- The Washington Times - Sunday, March 19, 2017

President Trump’s unproven claim that President Obama wiretapped Trump Tower last year is “alarming,” eroding diplomatic relations abroad and needs to be put to rest, top Democrats said Sunday.

Rep. Adam Schiff said he hopes FBI Director James B. Comey will debunk the claim Monday during a highly anticipated hearing before the House intelligence committee on alleged Russian interference in the 2016 election.

“I hope we can put an end to this wild goose chase,” Mr. Schiff, California Democrat, told NBC’s “Meet the Press.” “What the president said was just patently false.”

Mr. Trump said on Twitter two weeks ago that Mr. Obama had wiretapped his campaign headquarters during the presidential race last year.

Mr. Obama has denied it, and the White House has offered no specific proof aside from media reports about alleged surveillance.

The president also rejected a reporter’s suggestion that the White House is blaming British intelligence officials for helping Mr. Obama to conduct surveillance on his campaign.

“We said nothing. All we did was quote a certain very talented legal mind [Fox News commentator Judge Andrew Napolitano], who was the one responsible for saying that on television. I didn’t make an opinion on it. That was a statement made by a very talented lawyer on Fox. You shouldn’t be talking to me. You should be talking to Fox,” Mr. Trump said during a joint press conference with German Chancellor Angela Merkel.

Citing intelligence sources, Mr. Napolitano said this week that Mr. Obama “went outside the chain of command” to get help from Britain with surveillance of Trump Tower.

Rep. Joaquin Castro, Texas Democrat, said Mr. Trump made a huge mistake by dragging Germany and the U.K. into the spat.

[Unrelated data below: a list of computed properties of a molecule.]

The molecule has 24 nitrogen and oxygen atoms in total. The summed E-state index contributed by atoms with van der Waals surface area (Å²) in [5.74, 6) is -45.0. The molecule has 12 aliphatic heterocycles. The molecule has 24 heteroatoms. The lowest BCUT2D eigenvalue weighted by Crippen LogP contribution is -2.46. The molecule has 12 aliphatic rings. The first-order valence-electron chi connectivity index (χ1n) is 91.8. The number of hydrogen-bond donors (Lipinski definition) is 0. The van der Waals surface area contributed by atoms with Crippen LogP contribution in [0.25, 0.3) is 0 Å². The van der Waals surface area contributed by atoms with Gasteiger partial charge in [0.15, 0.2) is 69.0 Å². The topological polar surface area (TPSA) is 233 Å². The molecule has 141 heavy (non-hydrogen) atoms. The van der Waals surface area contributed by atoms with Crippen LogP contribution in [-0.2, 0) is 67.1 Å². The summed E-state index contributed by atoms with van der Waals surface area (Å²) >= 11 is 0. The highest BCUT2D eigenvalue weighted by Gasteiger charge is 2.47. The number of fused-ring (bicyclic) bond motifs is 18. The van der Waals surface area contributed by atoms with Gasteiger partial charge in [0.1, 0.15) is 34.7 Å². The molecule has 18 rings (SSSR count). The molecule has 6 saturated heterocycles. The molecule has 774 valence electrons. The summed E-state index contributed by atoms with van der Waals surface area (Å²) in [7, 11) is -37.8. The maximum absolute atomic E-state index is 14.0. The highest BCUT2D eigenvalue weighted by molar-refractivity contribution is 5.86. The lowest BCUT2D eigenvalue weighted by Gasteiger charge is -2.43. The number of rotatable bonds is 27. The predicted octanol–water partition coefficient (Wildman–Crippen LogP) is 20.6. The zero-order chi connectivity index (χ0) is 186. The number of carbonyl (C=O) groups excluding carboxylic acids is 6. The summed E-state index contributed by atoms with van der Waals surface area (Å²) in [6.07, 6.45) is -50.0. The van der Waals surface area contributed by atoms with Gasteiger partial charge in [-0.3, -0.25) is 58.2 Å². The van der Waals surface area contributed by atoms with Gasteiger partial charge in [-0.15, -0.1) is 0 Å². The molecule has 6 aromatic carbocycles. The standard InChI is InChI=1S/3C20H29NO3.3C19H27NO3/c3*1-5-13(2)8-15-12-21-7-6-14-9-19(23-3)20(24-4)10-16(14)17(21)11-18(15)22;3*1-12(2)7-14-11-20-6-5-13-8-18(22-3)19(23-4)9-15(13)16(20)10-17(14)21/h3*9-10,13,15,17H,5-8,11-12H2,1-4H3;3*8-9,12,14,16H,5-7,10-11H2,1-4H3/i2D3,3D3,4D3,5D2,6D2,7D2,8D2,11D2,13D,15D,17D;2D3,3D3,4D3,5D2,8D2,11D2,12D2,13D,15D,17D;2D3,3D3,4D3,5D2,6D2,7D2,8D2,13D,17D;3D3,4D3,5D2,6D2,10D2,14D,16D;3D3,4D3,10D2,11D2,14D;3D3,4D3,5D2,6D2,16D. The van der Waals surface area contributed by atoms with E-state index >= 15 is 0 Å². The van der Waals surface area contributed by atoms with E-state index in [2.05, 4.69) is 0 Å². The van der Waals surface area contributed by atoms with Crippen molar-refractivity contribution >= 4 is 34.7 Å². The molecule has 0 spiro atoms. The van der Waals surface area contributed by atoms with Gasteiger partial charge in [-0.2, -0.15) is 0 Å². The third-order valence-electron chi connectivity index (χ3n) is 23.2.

“Working together on things like counterterrorism is only successful if these nations and their intelligence agencies trust and have confidence in the United States,” he told ABC’s “This Week.” “So when you hear these outlandish comments, what I keep thinking is that there’s a real possibility that the president is undermining these relationships.”

Congressional Republicans struggled Sunday to defend the president, but said they’d like to learn more.

“I’d like to first get to the bottom of this before saying what should be done,” Sen. Susan Collins, Maine Republican, told NBC’s “Meet the Press.” “I don’t know the basis for President Trump’s assertion, and that’s what I wish he would explain to us on the intelligence committee, and to the American people. And I do believe he owes us that explanation.”

Sen. Ted Cruz, Texas Republican, also said he doesn’t know “what basis the president has for these allegations.”

Yet Mr. Cruz said the claims weren’t as outlandish as the media has treated them, saying the IRS under Mr. Obama targeted conservatives for extra scrutiny.

“We need to find out what the facts are,” Mr. Cruz said.

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